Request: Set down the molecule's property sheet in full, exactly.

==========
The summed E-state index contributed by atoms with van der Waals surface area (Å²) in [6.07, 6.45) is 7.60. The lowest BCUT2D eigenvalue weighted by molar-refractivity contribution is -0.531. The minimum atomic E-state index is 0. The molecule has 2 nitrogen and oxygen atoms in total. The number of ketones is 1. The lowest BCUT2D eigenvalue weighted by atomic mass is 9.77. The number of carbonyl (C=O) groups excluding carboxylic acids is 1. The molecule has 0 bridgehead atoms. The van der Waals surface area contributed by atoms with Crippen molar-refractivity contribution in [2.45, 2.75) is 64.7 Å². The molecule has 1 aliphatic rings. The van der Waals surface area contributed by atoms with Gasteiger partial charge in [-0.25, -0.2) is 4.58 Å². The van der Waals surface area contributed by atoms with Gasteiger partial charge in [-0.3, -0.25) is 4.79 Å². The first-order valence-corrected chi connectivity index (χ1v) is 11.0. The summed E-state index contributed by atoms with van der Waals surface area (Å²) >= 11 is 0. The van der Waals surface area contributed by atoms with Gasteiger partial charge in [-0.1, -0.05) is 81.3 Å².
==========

The summed E-state index contributed by atoms with van der Waals surface area (Å²) in [6.07, 6.45) is 7.60. The lowest BCUT2D eigenvalue weighted by molar-refractivity contribution is -0.531. The minimum atomic E-state index is 0. The molecule has 2 nitrogen and oxygen atoms in total. The number of ketones is 1. The lowest BCUT2D eigenvalue weighted by atomic mass is 9.77. The number of carbonyl (C=O) groups excluding carboxylic acids is 1. The molecule has 0 bridgehead atoms. The van der Waals surface area contributed by atoms with Crippen molar-refractivity contribution in [2.45, 2.75) is 64.7 Å². The molecule has 1 aliphatic rings. The van der Waals surface area contributed by atoms with Gasteiger partial charge in [-0.25, -0.2) is 4.58 Å². The van der Waals surface area contributed by atoms with Gasteiger partial charge in [-0.3, -0.25) is 4.79 Å². The first-order valence-corrected chi connectivity index (χ1v) is 11.0. The summed E-state index contributed by atoms with van der Waals surface area (Å²) >= 11 is 0. The van der Waals surface area contributed by atoms with Gasteiger partial charge in [-0.1, -0.05) is 81.3 Å².